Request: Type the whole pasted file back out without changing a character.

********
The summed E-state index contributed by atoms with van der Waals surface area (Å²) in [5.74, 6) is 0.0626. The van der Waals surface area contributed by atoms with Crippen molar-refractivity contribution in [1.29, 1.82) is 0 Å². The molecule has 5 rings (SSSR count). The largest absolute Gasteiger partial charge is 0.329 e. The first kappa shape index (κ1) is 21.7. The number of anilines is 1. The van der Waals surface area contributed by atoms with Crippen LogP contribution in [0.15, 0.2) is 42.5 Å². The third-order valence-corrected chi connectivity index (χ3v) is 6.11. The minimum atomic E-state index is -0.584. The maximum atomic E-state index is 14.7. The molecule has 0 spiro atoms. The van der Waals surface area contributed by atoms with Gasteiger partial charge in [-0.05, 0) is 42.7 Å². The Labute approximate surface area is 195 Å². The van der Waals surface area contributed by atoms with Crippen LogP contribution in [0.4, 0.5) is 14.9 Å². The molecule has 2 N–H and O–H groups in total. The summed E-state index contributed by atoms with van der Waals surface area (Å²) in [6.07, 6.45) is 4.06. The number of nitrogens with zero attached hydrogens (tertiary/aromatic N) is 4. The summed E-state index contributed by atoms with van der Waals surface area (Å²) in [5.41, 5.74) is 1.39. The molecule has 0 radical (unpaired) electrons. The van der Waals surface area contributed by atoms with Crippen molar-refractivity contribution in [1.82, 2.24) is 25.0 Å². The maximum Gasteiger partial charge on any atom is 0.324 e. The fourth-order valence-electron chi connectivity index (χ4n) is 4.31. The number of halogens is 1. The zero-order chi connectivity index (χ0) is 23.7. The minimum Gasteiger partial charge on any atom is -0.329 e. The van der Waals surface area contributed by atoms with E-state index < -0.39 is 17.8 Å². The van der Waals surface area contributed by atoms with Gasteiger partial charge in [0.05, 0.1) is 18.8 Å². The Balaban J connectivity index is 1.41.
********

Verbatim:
The summed E-state index contributed by atoms with van der Waals surface area (Å²) in [5.74, 6) is 0.0626. The van der Waals surface area contributed by atoms with Crippen molar-refractivity contribution in [1.29, 1.82) is 0 Å². The molecule has 5 rings (SSSR count). The largest absolute Gasteiger partial charge is 0.329 e. The first kappa shape index (κ1) is 21.7. The number of anilines is 1. The van der Waals surface area contributed by atoms with Crippen LogP contribution in [0.15, 0.2) is 42.5 Å². The third-order valence-corrected chi connectivity index (χ3v) is 6.11. The minimum atomic E-state index is -0.584. The maximum atomic E-state index is 14.7. The molecule has 0 spiro atoms. The van der Waals surface area contributed by atoms with Gasteiger partial charge in [-0.05, 0) is 42.7 Å². The Labute approximate surface area is 195 Å². The van der Waals surface area contributed by atoms with Crippen LogP contribution in [0.4, 0.5) is 14.9 Å². The molecule has 2 N–H and O–H groups in total. The summed E-state index contributed by atoms with van der Waals surface area (Å²) in [6.07, 6.45) is 4.06. The number of nitrogens with zero attached hydrogens (tertiary/aromatic N) is 4. The summed E-state index contributed by atoms with van der Waals surface area (Å²) in [5.41, 5.74) is 1.39. The molecule has 0 radical (unpaired) electrons. The van der Waals surface area contributed by atoms with Crippen molar-refractivity contribution in [1.82, 2.24) is 25.0 Å². The maximum Gasteiger partial charge on any atom is 0.324 e. The fourth-order valence-electron chi connectivity index (χ4n) is 4.31. The number of halogens is 1. The zero-order chi connectivity index (χ0) is 23.7. The minimum Gasteiger partial charge on any atom is -0.329 e. The van der Waals surface area contributed by atoms with E-state index < -0.39 is 17.8 Å². The van der Waals surface area contributed by atoms with Gasteiger partial charge in [0.05, 0.1) is 18.8 Å². The Balaban J connectivity index is 1.41.